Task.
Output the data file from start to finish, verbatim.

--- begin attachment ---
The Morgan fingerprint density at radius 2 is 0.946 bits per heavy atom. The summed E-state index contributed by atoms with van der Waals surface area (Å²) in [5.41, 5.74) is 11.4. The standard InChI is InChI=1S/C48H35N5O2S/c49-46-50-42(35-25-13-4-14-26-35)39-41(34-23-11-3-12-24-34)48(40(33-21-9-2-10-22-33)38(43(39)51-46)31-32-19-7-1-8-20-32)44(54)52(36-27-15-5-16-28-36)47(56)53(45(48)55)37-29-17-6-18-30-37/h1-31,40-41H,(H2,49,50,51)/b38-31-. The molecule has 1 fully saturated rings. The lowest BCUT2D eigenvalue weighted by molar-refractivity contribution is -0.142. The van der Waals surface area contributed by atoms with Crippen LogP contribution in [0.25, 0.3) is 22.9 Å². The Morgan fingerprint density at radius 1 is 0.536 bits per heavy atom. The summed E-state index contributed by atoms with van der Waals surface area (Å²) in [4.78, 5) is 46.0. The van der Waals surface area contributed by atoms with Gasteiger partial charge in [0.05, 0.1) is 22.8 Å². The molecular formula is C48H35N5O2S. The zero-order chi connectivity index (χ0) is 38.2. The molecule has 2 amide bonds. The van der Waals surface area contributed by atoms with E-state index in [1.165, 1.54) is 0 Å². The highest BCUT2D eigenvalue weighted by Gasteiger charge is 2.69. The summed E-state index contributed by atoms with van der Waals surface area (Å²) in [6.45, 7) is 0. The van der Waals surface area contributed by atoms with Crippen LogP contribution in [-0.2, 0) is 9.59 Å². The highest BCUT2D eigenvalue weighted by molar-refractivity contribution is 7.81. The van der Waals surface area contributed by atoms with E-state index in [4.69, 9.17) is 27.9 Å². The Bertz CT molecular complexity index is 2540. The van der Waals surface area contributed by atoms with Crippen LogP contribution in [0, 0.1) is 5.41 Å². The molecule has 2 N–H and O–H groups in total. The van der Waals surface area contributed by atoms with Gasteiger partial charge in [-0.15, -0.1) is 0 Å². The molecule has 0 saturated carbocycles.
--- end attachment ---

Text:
The Morgan fingerprint density at radius 2 is 0.946 bits per heavy atom. The summed E-state index contributed by atoms with van der Waals surface area (Å²) in [5.41, 5.74) is 11.4. The standard InChI is InChI=1S/C48H35N5O2S/c49-46-50-42(35-25-13-4-14-26-35)39-41(34-23-11-3-12-24-34)48(40(33-21-9-2-10-22-33)38(43(39)51-46)31-32-19-7-1-8-20-32)44(54)52(36-27-15-5-16-28-36)47(56)53(45(48)55)37-29-17-6-18-30-37/h1-31,40-41H,(H2,49,50,51)/b38-31-. The molecule has 1 fully saturated rings. The lowest BCUT2D eigenvalue weighted by molar-refractivity contribution is -0.142. The van der Waals surface area contributed by atoms with Crippen LogP contribution in [0.25, 0.3) is 22.9 Å². The Morgan fingerprint density at radius 1 is 0.536 bits per heavy atom. The summed E-state index contributed by atoms with van der Waals surface area (Å²) in [4.78, 5) is 46.0. The van der Waals surface area contributed by atoms with Gasteiger partial charge in [0.05, 0.1) is 22.8 Å². The molecular formula is C48H35N5O2S. The zero-order chi connectivity index (χ0) is 38.2. The molecule has 2 amide bonds. The van der Waals surface area contributed by atoms with E-state index in [1.165, 1.54) is 0 Å². The highest BCUT2D eigenvalue weighted by Gasteiger charge is 2.69. The summed E-state index contributed by atoms with van der Waals surface area (Å²) in [6.45, 7) is 0. The van der Waals surface area contributed by atoms with Crippen LogP contribution in [-0.2, 0) is 9.59 Å². The highest BCUT2D eigenvalue weighted by molar-refractivity contribution is 7.81. The van der Waals surface area contributed by atoms with E-state index in [4.69, 9.17) is 27.9 Å². The Bertz CT molecular complexity index is 2540. The van der Waals surface area contributed by atoms with Crippen LogP contribution in [0, 0.1) is 5.41 Å². The molecule has 2 N–H and O–H groups in total. The van der Waals surface area contributed by atoms with Gasteiger partial charge in [-0.15, -0.1) is 0 Å². The molecule has 0 saturated carbocycles.